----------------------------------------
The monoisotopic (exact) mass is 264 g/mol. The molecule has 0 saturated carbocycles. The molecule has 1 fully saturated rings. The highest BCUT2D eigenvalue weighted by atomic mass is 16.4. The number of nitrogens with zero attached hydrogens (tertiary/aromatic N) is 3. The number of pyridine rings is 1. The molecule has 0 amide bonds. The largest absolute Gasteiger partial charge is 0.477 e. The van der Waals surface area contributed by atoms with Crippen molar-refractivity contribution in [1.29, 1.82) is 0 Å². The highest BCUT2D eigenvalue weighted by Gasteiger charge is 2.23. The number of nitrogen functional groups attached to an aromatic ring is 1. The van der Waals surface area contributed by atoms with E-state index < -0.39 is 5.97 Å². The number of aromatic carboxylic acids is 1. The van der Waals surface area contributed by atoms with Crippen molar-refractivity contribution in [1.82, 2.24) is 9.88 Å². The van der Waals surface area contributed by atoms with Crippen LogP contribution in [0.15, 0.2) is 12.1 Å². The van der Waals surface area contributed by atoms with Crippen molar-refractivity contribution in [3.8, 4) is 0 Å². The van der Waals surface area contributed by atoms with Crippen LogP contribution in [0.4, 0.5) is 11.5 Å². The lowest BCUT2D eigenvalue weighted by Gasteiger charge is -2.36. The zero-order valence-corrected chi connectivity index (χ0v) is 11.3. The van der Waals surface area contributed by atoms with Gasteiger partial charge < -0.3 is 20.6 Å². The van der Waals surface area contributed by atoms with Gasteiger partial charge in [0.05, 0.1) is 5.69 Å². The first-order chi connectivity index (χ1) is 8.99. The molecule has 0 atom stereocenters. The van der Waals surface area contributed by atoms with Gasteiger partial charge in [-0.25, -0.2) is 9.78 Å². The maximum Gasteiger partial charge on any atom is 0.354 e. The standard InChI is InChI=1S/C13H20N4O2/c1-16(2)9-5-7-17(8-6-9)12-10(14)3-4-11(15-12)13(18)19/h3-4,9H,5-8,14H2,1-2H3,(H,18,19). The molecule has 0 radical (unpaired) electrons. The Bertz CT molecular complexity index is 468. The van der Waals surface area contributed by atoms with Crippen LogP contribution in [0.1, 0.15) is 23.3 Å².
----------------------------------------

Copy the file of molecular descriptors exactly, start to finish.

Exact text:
The monoisotopic (exact) mass is 264 g/mol. The molecule has 0 saturated carbocycles. The molecule has 1 fully saturated rings. The highest BCUT2D eigenvalue weighted by atomic mass is 16.4. The number of nitrogens with zero attached hydrogens (tertiary/aromatic N) is 3. The number of pyridine rings is 1. The molecule has 0 amide bonds. The largest absolute Gasteiger partial charge is 0.477 e. The van der Waals surface area contributed by atoms with Crippen molar-refractivity contribution in [1.29, 1.82) is 0 Å². The highest BCUT2D eigenvalue weighted by Gasteiger charge is 2.23. The number of nitrogen functional groups attached to an aromatic ring is 1. The van der Waals surface area contributed by atoms with E-state index < -0.39 is 5.97 Å². The number of aromatic carboxylic acids is 1. The van der Waals surface area contributed by atoms with Crippen molar-refractivity contribution in [1.82, 2.24) is 9.88 Å². The van der Waals surface area contributed by atoms with Crippen LogP contribution in [0.15, 0.2) is 12.1 Å². The van der Waals surface area contributed by atoms with Crippen molar-refractivity contribution in [3.8, 4) is 0 Å². The van der Waals surface area contributed by atoms with Crippen LogP contribution in [0.4, 0.5) is 11.5 Å². The lowest BCUT2D eigenvalue weighted by Gasteiger charge is -2.36. The zero-order valence-corrected chi connectivity index (χ0v) is 11.3. The van der Waals surface area contributed by atoms with Gasteiger partial charge < -0.3 is 20.6 Å². The van der Waals surface area contributed by atoms with Gasteiger partial charge in [0.05, 0.1) is 5.69 Å². The first-order chi connectivity index (χ1) is 8.99. The molecule has 0 atom stereocenters. The van der Waals surface area contributed by atoms with Gasteiger partial charge in [-0.25, -0.2) is 9.78 Å². The maximum Gasteiger partial charge on any atom is 0.354 e. The standard InChI is InChI=1S/C13H20N4O2/c1-16(2)9-5-7-17(8-6-9)12-10(14)3-4-11(15-12)13(18)19/h3-4,9H,5-8,14H2,1-2H3,(H,18,19). The molecule has 0 radical (unpaired) electrons. The Bertz CT molecular complexity index is 468. The van der Waals surface area contributed by atoms with Crippen LogP contribution in [0.1, 0.15) is 23.3 Å².